Getting going with Heroku and PHP (part 4)

Ok, so this trilogy wasn’t supposed to have a part 4.

In Getting going with Heroku and PHP (part 1)part 2 and part 3, I detailed how I got my website successfully published using Git to push to my “master” branch, have Heroku set to automatically deploy from this branch, and have my Procfile set to point at the “build” folder in my project so everything worked beautifully.

However, there is one drawback to automatically deploying in this way.  You can’t tell from the client when the deploy has finished (or at least I can’t find a way).  This means you need to have your dashboard up to see when it’s complete.  Or just keep refreshing your page until you notice the change, if it’s even a noticeable one.

For this reason, I’ve switched back to before I realised I could point directly to the “build” folder.

My Procfile now looks like this…

web: vendor/bin/heroku-php-apache2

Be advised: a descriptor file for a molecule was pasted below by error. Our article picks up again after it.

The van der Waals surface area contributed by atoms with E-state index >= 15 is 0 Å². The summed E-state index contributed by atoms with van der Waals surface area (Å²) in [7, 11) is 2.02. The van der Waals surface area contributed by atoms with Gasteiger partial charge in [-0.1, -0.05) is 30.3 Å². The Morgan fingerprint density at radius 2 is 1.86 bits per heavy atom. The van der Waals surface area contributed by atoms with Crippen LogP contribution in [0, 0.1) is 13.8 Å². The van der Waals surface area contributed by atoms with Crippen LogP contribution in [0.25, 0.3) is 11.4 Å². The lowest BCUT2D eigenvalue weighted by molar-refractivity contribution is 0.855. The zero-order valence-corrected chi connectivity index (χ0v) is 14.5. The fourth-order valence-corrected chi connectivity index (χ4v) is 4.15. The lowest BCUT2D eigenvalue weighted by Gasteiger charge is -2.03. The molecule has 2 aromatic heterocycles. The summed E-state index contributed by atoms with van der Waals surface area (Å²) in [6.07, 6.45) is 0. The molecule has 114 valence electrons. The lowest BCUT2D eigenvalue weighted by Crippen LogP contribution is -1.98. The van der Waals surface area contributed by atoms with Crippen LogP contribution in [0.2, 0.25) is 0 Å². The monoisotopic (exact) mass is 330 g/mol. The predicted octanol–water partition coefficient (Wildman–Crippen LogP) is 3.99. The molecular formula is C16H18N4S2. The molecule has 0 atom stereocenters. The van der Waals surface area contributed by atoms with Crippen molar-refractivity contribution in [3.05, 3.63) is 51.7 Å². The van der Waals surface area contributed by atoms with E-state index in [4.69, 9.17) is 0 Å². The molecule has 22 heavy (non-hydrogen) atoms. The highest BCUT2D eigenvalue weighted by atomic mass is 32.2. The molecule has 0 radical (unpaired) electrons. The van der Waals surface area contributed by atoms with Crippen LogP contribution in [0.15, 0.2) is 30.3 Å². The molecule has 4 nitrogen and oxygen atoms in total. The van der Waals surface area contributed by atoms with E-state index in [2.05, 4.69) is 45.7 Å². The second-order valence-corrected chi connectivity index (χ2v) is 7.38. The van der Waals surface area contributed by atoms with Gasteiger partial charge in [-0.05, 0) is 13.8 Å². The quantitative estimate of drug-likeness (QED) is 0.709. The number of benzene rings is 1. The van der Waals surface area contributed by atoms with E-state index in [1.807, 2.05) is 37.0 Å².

Whilst it takes a few seconds in the command line for the “git subtree” to run and also the deploy, at least I can clearly see the progress and know when it’s finished.

I may flip-flop on this, as there are pros and cons, but for now, I’d rather see that information appear in the command line, rather than go looking for it online in the dashboard.  However, if I write about it, I promise not to call it part 5!

Git aliases

Taking a slight sidebar from my current blog series entitled Getting going with Heroku and PHP (part 1) (and part 2), I’ve discussed that the commands that I am now using to push updates are as follows… gulp git add . git commit -m “A useful commit message” git push git subtree push –prefix build heroku master This…

Making Chrome more beautiful

That’s right, I’m a Chrome-aholic.  I used to use Firefox for everything, but it was really Firebug that we all loved.  I switched to Chrome not long after it came out, and I’ve never looked back. One thing that can be fun to play with are the Chrome Flags.  These are internal feature flags which…